Peeling Back One Layer of Nick Saban
By: Larry Burton
There are many layers of Nick Saban, many will never fully be understood and many he’ll never allow us to see, but one that needs to be peeled back and examined is something that makes Nick Saban a little different than most coaches. That layer to be discussed today is his reluctance to be swayed by what may be best for the program long term and simply concentrate on the here and now.
Most coaches are job scared and plan on preserving their job for the long term. They know that their fan base and bosses may forgive a down season here and there as long as the program is trending upward for the future. Not Nick Saban.
I don’t think he’s ever been “job scared” and his insurance policy of building for the future are the phenominal recruiting classes he brings in year after year. He also believes in building their minds and bodies for the future. He involves many of them in special teams before they’re ready for starting jobs and rotates players in and out as frequently as any coach.
But there’s some things he simply won’t do.
And this article will deal with the fact that Saban is not just generally focused, but laser focused on playing the player that is best at that exact moment, not building for the future by playing someone with a higher upside, a higher raw talent, or someone who just needs experience to pass another guy on the depth chart. That he just won’t do.
Saban has one simple rule he doesn’t comprimise on, if you’ve followed the process, (involving both classwork and practice work and kept your nose clean) and you’ve proven yourself to be the best on the practice field, then you will start. The best start period. Not the best long term prospect, not the biggest, fastest and most athletic, but the best guy who gives him the best shot to win the next game, not the most games down the road, but again, the guy who has proven himself to put the team in the best position to win the game this week.
Saban’s eye on the future is only as far as very next game, if you don’t believe that, then you don’t know Nick.
This is a rule that challenges every player at every position in every practice. This “show me what you got” approach rewards the players who give it their all and show not only their athletic skill, but how much they’ve absorbed in their experience as to how that and their knowledge put the team in the best possible position to win the next game.
Eddie Lacy once told me in an interview that it didn’t matter if you broke four 90 yard runs for touchdowns in practice if you didn’t show you could protect the quarterback on a pass play or missed a blocking assignment. That could create a turnover and change the whole momentum of the game. He said coach will instead start the guy who moves the chains little by little, but never misses a block, knows what he’s supposes to do on every play when he doesn’t touch the ball and puts the team in the best position to play mistake free ball.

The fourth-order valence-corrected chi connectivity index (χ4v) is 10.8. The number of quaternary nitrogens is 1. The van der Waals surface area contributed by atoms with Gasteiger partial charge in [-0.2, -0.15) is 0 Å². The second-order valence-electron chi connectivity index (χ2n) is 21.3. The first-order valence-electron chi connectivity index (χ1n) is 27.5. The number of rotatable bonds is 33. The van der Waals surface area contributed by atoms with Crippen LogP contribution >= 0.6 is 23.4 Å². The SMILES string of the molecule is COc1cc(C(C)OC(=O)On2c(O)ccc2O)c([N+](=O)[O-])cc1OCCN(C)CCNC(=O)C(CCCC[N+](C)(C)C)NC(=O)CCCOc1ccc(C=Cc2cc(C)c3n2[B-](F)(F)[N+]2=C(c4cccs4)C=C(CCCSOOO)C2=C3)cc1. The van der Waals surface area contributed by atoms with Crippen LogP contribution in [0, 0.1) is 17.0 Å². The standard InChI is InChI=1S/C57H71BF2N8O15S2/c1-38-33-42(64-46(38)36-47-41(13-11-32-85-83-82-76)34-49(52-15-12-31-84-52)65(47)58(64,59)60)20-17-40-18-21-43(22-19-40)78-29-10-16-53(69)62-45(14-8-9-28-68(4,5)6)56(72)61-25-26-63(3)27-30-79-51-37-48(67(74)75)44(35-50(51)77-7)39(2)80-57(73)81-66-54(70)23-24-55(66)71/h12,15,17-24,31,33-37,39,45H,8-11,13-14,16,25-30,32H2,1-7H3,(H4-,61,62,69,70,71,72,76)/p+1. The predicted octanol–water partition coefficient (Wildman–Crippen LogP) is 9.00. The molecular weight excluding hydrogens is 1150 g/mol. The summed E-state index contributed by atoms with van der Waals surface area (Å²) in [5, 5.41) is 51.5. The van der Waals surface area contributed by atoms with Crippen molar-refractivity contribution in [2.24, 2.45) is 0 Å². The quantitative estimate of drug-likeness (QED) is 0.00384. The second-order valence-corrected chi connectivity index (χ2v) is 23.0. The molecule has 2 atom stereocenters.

So yes, last year some wondered why he put another rookie starting quarterback in the job who would be a “one and done” player over a guy like Blake Barnett who could have used that year to put Alabama in a better position for years to come.
Now you know why.
Nick Saban isn’t going to risk the here and now for the maybe tomorrow. Looking back, one of those “one and done” rookies took us to a national championship playoff and the other won it all. One can certainly think Nick knows what he’s doing.
So while there’s no doubt that Jalen Hurt can put some excitement in the job of quarterback, while he may have the possibly of more “gee whiz” kind of plays, while he may benefit next year with playing time this year, if he’s not the best quarterback who knows how the playbook and system inside out, limits turnovers and moves the chains steadily and reliably, then he’s not Nick’s man. Nick wants the guy who’s the best guy that puts the team in the best position to beat USC in that first game and to hell with the future. It’s all about the here and right damned now.
The future will take care of itself, in the future he’ll still be playing the best players that give them the best shot of winning that game that week and if that’s Jalen Hurts in one year or two years down the road, then that’s what will happen and you can bet the darn bank on it.
Nick Saban doesn’t change his mind often and changes his philosophies even less. Now you know a little more about the man and the thought process he uses, so if you’re one of the folks excited about the prospect of Jalen Hurt getting the job and would have been disappointed if he doesn’t get it, now you know why.
Let’s just watch it all unfold and you don’t have to say, “May the best man win” in Saban’s system, it always will.
Larry has been published in almost every media outlet for college sports and now primarily writes here for Touchdown Alabama. Follow Larry on Twitter for inside thoughts and game time comments at https://twitter.com/LBSportswriter